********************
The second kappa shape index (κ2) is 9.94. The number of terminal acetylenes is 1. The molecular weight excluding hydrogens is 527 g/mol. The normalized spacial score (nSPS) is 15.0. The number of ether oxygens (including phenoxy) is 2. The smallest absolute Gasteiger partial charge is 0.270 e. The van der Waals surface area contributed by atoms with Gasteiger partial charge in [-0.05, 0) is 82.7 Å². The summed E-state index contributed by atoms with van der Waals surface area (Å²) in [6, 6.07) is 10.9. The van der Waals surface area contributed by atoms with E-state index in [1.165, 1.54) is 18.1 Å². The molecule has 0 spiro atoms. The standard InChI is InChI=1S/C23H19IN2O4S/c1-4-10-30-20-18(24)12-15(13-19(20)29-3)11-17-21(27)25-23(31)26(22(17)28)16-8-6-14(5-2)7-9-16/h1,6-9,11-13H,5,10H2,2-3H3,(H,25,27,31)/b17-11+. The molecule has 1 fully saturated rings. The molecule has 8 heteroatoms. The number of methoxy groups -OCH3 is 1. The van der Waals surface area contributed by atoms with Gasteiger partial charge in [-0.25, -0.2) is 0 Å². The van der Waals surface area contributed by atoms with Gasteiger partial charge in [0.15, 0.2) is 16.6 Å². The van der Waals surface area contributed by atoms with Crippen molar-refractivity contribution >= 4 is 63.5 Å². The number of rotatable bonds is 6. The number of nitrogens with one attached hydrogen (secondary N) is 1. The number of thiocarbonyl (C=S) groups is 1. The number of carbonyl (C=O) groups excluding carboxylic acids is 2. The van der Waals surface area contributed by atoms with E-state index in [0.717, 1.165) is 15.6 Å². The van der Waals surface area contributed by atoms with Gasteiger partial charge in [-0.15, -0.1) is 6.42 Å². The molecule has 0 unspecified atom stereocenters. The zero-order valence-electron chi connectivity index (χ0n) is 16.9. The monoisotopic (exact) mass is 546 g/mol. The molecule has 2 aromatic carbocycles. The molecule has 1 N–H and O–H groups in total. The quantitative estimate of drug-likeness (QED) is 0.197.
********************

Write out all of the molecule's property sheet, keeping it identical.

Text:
The second kappa shape index (κ2) is 9.94. The number of terminal acetylenes is 1. The molecular weight excluding hydrogens is 527 g/mol. The normalized spacial score (nSPS) is 15.0. The number of ether oxygens (including phenoxy) is 2. The smallest absolute Gasteiger partial charge is 0.270 e. The van der Waals surface area contributed by atoms with Gasteiger partial charge in [-0.05, 0) is 82.7 Å². The summed E-state index contributed by atoms with van der Waals surface area (Å²) in [6, 6.07) is 10.9. The van der Waals surface area contributed by atoms with E-state index in [1.165, 1.54) is 18.1 Å². The molecule has 0 spiro atoms. The standard InChI is InChI=1S/C23H19IN2O4S/c1-4-10-30-20-18(24)12-15(13-19(20)29-3)11-17-21(27)25-23(31)26(22(17)28)16-8-6-14(5-2)7-9-16/h1,6-9,11-13H,5,10H2,2-3H3,(H,25,27,31)/b17-11+. The molecule has 1 fully saturated rings. The molecule has 8 heteroatoms. The number of methoxy groups -OCH3 is 1. The van der Waals surface area contributed by atoms with Gasteiger partial charge in [-0.25, -0.2) is 0 Å². The van der Waals surface area contributed by atoms with Gasteiger partial charge in [0.15, 0.2) is 16.6 Å². The van der Waals surface area contributed by atoms with Crippen molar-refractivity contribution >= 4 is 63.5 Å². The number of rotatable bonds is 6. The number of nitrogens with one attached hydrogen (secondary N) is 1. The number of thiocarbonyl (C=S) groups is 1. The number of carbonyl (C=O) groups excluding carboxylic acids is 2. The van der Waals surface area contributed by atoms with E-state index in [0.717, 1.165) is 15.6 Å². The van der Waals surface area contributed by atoms with Gasteiger partial charge in [-0.15, -0.1) is 6.42 Å². The molecule has 0 unspecified atom stereocenters. The zero-order valence-electron chi connectivity index (χ0n) is 16.9. The monoisotopic (exact) mass is 546 g/mol. The molecule has 2 aromatic carbocycles. The molecule has 1 N–H and O–H groups in total. The quantitative estimate of drug-likeness (QED) is 0.197.